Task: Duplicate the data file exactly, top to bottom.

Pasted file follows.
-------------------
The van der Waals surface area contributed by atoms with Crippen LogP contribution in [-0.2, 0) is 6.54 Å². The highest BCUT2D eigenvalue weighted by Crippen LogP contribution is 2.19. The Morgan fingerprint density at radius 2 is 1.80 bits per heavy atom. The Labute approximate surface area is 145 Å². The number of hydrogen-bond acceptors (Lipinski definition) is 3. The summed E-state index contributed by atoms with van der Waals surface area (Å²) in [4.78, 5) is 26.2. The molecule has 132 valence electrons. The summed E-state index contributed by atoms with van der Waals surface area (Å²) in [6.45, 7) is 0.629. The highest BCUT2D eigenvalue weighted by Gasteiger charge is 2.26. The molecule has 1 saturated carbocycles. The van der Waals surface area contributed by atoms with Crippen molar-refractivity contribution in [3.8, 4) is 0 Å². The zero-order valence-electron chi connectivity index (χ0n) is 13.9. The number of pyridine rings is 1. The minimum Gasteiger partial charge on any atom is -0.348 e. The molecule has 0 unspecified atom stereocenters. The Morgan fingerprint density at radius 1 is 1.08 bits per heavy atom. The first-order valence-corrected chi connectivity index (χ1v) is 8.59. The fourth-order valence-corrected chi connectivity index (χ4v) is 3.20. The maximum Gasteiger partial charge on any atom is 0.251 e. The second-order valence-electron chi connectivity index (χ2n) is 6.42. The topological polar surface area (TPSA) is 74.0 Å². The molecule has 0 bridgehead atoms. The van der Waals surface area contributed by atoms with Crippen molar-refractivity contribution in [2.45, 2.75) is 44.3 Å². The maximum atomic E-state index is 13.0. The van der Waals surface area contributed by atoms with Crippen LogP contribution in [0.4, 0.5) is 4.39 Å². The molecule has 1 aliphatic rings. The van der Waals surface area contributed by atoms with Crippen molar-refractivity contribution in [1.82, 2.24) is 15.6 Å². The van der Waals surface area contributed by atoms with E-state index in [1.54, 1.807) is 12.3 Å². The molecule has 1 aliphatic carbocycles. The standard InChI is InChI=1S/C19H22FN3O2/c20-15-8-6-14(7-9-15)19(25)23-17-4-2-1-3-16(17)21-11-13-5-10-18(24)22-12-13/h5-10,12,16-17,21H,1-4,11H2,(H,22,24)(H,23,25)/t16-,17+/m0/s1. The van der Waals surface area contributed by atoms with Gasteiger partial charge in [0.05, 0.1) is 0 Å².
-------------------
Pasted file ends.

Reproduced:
The van der Waals surface area contributed by atoms with Crippen LogP contribution in [-0.2, 0) is 6.54 Å². The highest BCUT2D eigenvalue weighted by Crippen LogP contribution is 2.19. The Morgan fingerprint density at radius 2 is 1.80 bits per heavy atom. The Labute approximate surface area is 145 Å². The number of hydrogen-bond acceptors (Lipinski definition) is 3. The summed E-state index contributed by atoms with van der Waals surface area (Å²) in [4.78, 5) is 26.2. The molecule has 132 valence electrons. The summed E-state index contributed by atoms with van der Waals surface area (Å²) in [6.45, 7) is 0.629. The highest BCUT2D eigenvalue weighted by Gasteiger charge is 2.26. The molecule has 1 saturated carbocycles. The van der Waals surface area contributed by atoms with Crippen molar-refractivity contribution in [3.8, 4) is 0 Å². The zero-order valence-electron chi connectivity index (χ0n) is 13.9. The number of pyridine rings is 1. The minimum Gasteiger partial charge on any atom is -0.348 e. The molecule has 0 unspecified atom stereocenters. The Morgan fingerprint density at radius 1 is 1.08 bits per heavy atom. The first-order valence-corrected chi connectivity index (χ1v) is 8.59. The fourth-order valence-corrected chi connectivity index (χ4v) is 3.20. The maximum Gasteiger partial charge on any atom is 0.251 e. The second-order valence-electron chi connectivity index (χ2n) is 6.42. The topological polar surface area (TPSA) is 74.0 Å². The molecule has 0 bridgehead atoms. The van der Waals surface area contributed by atoms with Crippen molar-refractivity contribution in [2.45, 2.75) is 44.3 Å². The maximum atomic E-state index is 13.0. The van der Waals surface area contributed by atoms with Crippen LogP contribution in [0.4, 0.5) is 4.39 Å². The molecule has 1 aliphatic rings. The van der Waals surface area contributed by atoms with Crippen molar-refractivity contribution in [1.82, 2.24) is 15.6 Å². The van der Waals surface area contributed by atoms with E-state index in [1.54, 1.807) is 12.3 Å². The molecule has 1 aliphatic carbocycles. The standard InChI is InChI=1S/C19H22FN3O2/c20-15-8-6-14(7-9-15)19(25)23-17-4-2-1-3-16(17)21-11-13-5-10-18(24)22-12-13/h5-10,12,16-17,21H,1-4,11H2,(H,22,24)(H,23,25)/t16-,17+/m0/s1. The van der Waals surface area contributed by atoms with Gasteiger partial charge in [0.05, 0.1) is 0 Å².